WASHINGTON (AP) — President Donald Trump has named Brett Kavanaugh as his second nominee to the Supreme Court, setting up a ferocious confirmation battle with Democrats as he seeks to shift the nation’s highest court further to the right. The president made his announcement in a nationally-televised broadcast tonight from the White House.
Kavanaugh is likely to be more conservative than Justice Kennedy on a range of social issues. At the top of that list is abortion. A more conservative majority could be more willing to uphold state restrictions on abortion, if not overturn the 45-year-old landmark Roe v. Wade decision that established a woman’s constitutional right.
Kennedy’s replacement also could be more willing to allow states to carry out executions and could support undoing earlier court holdings in the areas of racial discrimination in housing and the workplace. Kennedy provided a decisive vote in 2015 on an important fair housing case.
While the president has been pondering his choice, his aides have been preparing for what is expected to be a tough confirmation fight. The White House said Monday that former Arizona Sen. Jon Kyl would guide Trump’s nominee through the grueling Senate process.
Kyl, a former member of Republican leadership, served on the Senate Judiciary Committee before retiring in 2013. He works for the Washington-based lobbying firm Covington & Burling. The White House hopes Kyl’s close ties to Senate Republicans will help smooth the path for confirmation.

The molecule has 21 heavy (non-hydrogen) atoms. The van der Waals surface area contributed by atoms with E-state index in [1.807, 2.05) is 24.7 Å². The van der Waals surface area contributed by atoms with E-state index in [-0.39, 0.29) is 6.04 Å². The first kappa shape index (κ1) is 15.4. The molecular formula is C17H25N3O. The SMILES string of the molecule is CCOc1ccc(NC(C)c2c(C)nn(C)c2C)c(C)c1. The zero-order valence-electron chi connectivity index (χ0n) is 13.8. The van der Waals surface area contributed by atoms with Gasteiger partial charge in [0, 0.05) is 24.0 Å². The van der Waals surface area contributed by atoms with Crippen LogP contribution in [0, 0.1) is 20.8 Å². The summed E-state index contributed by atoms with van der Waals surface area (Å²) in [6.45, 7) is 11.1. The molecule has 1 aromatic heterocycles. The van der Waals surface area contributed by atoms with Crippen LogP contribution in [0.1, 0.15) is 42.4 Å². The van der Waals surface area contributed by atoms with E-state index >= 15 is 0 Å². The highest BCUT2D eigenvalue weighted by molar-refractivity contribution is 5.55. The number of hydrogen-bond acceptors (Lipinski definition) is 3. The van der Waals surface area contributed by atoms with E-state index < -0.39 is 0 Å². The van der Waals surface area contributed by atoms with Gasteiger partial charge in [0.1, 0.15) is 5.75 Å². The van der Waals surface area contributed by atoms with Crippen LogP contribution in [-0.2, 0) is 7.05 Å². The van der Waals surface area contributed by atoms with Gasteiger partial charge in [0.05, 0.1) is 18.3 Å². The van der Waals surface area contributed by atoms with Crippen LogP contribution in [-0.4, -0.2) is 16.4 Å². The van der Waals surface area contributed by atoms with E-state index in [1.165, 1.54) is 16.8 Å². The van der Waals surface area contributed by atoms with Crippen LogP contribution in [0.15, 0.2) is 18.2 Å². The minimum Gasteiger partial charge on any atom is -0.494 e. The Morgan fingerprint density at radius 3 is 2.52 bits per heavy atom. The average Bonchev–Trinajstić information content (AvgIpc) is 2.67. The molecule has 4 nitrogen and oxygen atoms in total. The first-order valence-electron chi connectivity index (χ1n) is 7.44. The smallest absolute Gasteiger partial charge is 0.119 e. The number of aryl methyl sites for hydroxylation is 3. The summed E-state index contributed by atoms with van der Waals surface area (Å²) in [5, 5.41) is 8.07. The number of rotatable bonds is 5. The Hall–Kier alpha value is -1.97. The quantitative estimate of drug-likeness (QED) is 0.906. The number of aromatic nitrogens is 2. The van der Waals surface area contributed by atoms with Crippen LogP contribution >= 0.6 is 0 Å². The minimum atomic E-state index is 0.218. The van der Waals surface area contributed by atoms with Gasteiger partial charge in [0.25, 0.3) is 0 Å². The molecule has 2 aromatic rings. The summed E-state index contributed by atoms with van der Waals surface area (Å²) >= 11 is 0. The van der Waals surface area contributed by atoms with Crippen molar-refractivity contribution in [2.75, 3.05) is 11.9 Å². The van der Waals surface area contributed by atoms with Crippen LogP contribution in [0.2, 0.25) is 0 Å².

Trump is hoping to replicate his successful nomination of Justice Neil Gorsuch last year. The president has spent the days leading up to his announcement discussing the pros and cons of various contenders with aides and allies. In addition to Kavanaugh, in recent days he expressed renewed interest in Hardiman, the runner-up when Trump nominated Gorsuch, said two people with knowledge of his thinking.
With Democrats determined to vigorously oppose Trump’s choice, the Senate confirmation battle is expected to dominate the months leading up to November’s midterm elections. Senate Republicans hold only a 51-49 majority, leaving them hardly any margin if Democrats hold the line. Democratic senators running for re-election in states Trump carried in 2016 will face pressure to back his nominee.
Trump’s success in confirming conservative judges, as well as a Supreme Court justice, has cheered Republicans amid concerns about his limited policy achievements and chaotic management style. Of the court’s liberal justices, Ruth Bader Ginsburg is 85 and Stephen Breyer turns 80 next month, so Trump may well get another opportunity to cement conservative dominance of the court for years to come.